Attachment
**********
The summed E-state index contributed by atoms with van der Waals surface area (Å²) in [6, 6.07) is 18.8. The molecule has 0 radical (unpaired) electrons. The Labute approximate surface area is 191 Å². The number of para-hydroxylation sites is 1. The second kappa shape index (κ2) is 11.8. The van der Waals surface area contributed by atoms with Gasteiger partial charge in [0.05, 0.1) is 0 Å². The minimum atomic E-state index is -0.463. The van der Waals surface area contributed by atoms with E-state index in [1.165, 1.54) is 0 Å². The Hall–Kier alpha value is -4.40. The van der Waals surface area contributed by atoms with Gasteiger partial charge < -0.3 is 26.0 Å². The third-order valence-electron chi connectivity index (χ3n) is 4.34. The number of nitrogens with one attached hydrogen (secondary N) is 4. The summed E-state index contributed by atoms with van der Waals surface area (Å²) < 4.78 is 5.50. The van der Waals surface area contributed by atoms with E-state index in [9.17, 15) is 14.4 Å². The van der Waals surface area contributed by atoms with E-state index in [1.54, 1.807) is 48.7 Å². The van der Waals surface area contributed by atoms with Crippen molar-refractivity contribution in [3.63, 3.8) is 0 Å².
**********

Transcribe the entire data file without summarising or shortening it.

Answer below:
The summed E-state index contributed by atoms with van der Waals surface area (Å²) in [6, 6.07) is 18.8. The molecule has 0 radical (unpaired) electrons. The Labute approximate surface area is 191 Å². The number of para-hydroxylation sites is 1. The second kappa shape index (κ2) is 11.8. The van der Waals surface area contributed by atoms with Gasteiger partial charge in [0.05, 0.1) is 0 Å². The minimum atomic E-state index is -0.463. The van der Waals surface area contributed by atoms with E-state index in [1.165, 1.54) is 0 Å². The Hall–Kier alpha value is -4.40. The van der Waals surface area contributed by atoms with Gasteiger partial charge < -0.3 is 26.0 Å². The third-order valence-electron chi connectivity index (χ3n) is 4.34. The number of nitrogens with one attached hydrogen (secondary N) is 4. The summed E-state index contributed by atoms with van der Waals surface area (Å²) < 4.78 is 5.50. The van der Waals surface area contributed by atoms with E-state index in [9.17, 15) is 14.4 Å². The van der Waals surface area contributed by atoms with E-state index in [1.54, 1.807) is 48.7 Å². The van der Waals surface area contributed by atoms with Crippen molar-refractivity contribution in [3.63, 3.8) is 0 Å².